which is obtained a species of white freestone, lately
used in rebuilding the chapel at Cressage. The living
is a rectory, valued in the king's books at £33, and
in the patronage of Mrs. Frances Thursby: the tithes
have been commuted for £619, and the glebe consists
of 93 acres, with a glebe-house. The church is in the
later English style, and contains monuments to the
memory of the Cresset, Fowler, Dod, Wilde, and Langley families; the pulpit is a handsome specimen of
ancient carved oak. Dr. Edward Cresset, Bishop of
Llandaff, who had been rector of this parish, and possessed the principal property in it, lies buried here.
COUNDON, a township, in the parish of St. Andrew Auckland, union of Auckland, N. W. division
of Darlington ward, S. division of the county of Durham, 2 miles (E. by S.) from Bishop-Auckland; containing 475 inhabitants, when the census was taken in
1831, but now increased to 990, in consequence of the
extended working of its coal-mines. A church and
parsonage-house have been erected, and the living has
been endowed by the Bishop of Durham, and a district
assigned comprising the townships of Coundon, Windleston, and Westerton: the Bishop presents.
COUNDON, a hamlet, in the parish of the Holy
Trinity, Coventry, union of Meriden, Kirby division
of the hundred of Knightlow, N. division of the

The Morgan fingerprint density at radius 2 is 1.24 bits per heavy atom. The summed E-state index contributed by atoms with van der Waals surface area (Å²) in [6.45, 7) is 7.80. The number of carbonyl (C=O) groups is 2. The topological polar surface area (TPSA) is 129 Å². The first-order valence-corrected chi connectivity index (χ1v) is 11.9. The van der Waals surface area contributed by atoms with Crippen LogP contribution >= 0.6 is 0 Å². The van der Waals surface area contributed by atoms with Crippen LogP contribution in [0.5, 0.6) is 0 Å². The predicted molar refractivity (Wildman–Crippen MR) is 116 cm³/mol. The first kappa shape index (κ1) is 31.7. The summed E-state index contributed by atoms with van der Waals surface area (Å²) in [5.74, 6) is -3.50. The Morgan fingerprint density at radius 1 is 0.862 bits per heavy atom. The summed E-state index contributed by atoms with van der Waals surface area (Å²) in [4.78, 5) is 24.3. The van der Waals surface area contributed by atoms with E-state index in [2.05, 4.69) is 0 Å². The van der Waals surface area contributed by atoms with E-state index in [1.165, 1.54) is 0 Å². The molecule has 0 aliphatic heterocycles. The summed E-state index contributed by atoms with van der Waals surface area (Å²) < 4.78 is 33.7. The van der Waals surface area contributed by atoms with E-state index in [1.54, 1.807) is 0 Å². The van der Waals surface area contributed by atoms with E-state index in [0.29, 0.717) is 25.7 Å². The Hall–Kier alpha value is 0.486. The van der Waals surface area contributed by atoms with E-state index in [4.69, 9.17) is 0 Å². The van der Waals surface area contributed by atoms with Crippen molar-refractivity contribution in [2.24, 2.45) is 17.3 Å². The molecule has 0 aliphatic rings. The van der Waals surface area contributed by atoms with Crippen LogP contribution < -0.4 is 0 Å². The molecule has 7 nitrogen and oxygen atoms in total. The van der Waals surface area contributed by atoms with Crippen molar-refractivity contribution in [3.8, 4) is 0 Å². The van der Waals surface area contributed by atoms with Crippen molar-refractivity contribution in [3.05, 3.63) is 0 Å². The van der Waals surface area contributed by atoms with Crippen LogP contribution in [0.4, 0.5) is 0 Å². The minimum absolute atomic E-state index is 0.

county of Warwick; containing 181 inhabitants, and
comprising 1000 acres. An act for inclosing waste lands
was passed in 1841. The impropriate tithes have been
commuted for £245.
COUNDON-GRANGE, a township, in the parish of
St. Andrew Auckland, union of Auckland, S. E.
division of Darlington ward, S. division of the county
of Durham, 1½ mile (E. S. E.) from Bishop-Auckland;
containing 313 inhabitants. This place is situated on
an eminence, and commands an extensive view of Weardale: the river Gaunless passes on the west. The impropriate tithes have been commuted for £93. 12.
COUNTESS-THORP, a chapelry, in the parish and
union of Blaby, hundred of Guthlaxton, S. division
of the county of Leicester; containing 815 inhabitants.
It comprises 1200 acres of land, the soil of which is
chiefly a strong clay. The manufacture of stockings is
carried on. Here is a station of the railway between
Rugby and Derby, situated 5½ miles south from the
Leicester station. The chapel, dedicated to St. Andrew,
was rebuilt in 1841, when 212 sittings were gained.